Fair Winds and Homeward Sail by Sherwood SmithFair Winds and Homeward Sail
Sophy Croft’s Story
by Sherwood Smith

One of Jane Austen’s best-loved books is Persuasion, and of the characters in it, among the most popular are Sophy and Admiral Croft, dashing Frederick Wentworth’s sister and brother-in-law.

In this short novel, Sherwood Smith takes a look at what the Wentworths’ lives might have been like before they met the Elliots, and Sophy’s view of Anne Elliot’s and Frederick Wentworth’s stormy relationship–and how she might have had a hand in bringing about that happy ending.

Continue reading

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Navigating the Ocean of Story, Session 1, Part 5

Ursula K. Le Guin, photo by Marian Wood KolischNavigating the Ocean of Story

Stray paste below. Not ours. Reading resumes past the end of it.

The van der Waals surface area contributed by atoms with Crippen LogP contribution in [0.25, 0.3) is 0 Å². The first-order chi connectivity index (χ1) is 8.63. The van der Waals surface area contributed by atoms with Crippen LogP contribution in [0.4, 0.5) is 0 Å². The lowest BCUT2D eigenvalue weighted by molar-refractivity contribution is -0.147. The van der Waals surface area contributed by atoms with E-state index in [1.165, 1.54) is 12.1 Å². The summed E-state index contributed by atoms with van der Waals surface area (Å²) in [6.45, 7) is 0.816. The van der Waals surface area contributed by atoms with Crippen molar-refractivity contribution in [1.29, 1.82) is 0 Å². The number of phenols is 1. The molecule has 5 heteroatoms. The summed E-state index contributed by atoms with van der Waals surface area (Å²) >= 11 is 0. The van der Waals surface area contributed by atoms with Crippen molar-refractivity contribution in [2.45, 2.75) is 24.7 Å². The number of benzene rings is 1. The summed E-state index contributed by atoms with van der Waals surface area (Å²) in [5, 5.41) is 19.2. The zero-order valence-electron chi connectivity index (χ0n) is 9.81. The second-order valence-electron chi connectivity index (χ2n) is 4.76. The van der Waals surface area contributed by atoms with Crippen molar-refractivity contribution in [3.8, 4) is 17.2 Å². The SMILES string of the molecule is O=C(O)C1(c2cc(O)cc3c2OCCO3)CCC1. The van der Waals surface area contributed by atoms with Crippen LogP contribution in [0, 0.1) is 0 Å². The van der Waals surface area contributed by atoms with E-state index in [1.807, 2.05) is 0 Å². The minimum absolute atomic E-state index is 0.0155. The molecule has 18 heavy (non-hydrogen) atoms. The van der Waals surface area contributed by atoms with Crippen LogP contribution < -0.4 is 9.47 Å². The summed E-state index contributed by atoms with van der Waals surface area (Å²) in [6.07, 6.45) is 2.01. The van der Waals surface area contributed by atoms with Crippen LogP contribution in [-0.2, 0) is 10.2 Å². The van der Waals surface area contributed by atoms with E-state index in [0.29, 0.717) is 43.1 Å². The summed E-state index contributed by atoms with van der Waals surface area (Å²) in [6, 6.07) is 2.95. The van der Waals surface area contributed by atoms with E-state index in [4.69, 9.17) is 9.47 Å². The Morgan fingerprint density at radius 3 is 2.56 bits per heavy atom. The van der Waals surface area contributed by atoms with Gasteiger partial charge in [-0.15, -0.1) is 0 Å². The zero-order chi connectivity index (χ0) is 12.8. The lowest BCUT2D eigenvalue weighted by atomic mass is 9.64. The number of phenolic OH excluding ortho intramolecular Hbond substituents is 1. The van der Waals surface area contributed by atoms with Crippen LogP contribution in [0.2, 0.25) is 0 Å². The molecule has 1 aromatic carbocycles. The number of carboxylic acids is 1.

Session 1, Part 5

By Ursula K. Le Guin

Alper: A lot of times, when I am writing or thinking a story, a scene just pops up. The scene seems powerful, touching, or somehow important, so I want to include it in my story.

So far so good. The problem is at this point the plot may be mostly set and characters already well developed. It won’t be easy to fit this scene into the current form of the story. Its length may be a few paragraphs or pages but to make it plausible you possibly need to tweak the characters and the events. May be you found a way to do that but then wonder if this new additions spoil the integrity of the plot and characters, make them less organic. Of course you can forget the scene and write your story as it is. No reader can know it is missing. But at the same time you want to include it, for you it seems like it belongs to the story.